He ended his career 134-128 and a 3.73 lifetime ERA.  Perhaps just as important was his ability to field. Four times he led the league in fielding as a pitcher; 1961, 1966, 1967 and 1969. In those four years he did NOT commit an error.

It should be noted in 1959 he pitched a five inning, rain shortened no hitter against the Phillies but due to rule changes he's not credited with a no-no. He did allow a hit in the sixth but since the game was called due to rain, that inning was removed from the books.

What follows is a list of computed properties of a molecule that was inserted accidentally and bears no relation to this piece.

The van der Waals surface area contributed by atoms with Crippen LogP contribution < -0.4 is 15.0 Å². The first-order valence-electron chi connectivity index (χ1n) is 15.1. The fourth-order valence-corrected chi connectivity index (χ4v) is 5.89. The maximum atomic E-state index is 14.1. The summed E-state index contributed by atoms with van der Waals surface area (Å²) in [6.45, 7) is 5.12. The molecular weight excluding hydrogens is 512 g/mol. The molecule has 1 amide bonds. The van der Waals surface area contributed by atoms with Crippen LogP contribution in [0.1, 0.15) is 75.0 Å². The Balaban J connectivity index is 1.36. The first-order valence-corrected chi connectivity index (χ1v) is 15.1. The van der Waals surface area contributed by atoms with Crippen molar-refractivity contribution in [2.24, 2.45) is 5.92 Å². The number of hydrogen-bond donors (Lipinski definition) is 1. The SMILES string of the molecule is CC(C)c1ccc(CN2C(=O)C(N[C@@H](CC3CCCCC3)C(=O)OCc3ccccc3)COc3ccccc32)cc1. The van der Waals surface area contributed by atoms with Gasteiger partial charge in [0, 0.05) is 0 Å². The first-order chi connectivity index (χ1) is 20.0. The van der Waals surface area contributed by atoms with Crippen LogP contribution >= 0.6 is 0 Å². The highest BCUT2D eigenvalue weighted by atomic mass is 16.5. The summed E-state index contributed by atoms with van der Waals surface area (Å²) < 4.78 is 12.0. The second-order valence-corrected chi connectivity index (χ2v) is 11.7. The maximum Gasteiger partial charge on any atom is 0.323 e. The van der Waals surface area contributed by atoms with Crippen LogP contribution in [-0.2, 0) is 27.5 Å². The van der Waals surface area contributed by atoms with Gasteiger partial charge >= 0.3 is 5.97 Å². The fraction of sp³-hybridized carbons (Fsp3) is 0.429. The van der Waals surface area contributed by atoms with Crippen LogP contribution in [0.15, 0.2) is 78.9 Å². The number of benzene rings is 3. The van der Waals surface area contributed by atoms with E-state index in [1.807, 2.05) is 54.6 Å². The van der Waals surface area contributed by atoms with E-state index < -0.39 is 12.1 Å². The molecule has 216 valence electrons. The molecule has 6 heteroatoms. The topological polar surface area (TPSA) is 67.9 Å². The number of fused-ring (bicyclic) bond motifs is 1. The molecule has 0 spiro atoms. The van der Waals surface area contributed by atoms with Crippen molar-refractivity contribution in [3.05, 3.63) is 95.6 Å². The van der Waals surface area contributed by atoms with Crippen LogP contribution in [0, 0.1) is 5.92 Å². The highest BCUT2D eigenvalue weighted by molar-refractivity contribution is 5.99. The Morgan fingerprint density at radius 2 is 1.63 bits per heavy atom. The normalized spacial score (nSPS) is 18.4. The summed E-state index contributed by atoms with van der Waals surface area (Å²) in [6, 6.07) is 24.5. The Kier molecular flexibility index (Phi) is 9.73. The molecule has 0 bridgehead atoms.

The "Mr. 500" tag is because he was the player who hit the 500th home run by a pitcher in major league baseball history, and he gave up no. 500 to Henry Aaron. Now that is a feat of obscurity but I hope you were intrigued enough to stick around to read it.

Thank you to those of you who purchased my book after reading this column. It has been appreciated. 

Please share this blog with your friends and colleagues and leave a comment at the bottom of the blog if you have one. Thank YOU VERY MUCH!!

Please pick up a copy of my book "Tales of My Baseball Youth; A Child of the 60's" at, or on Amazon.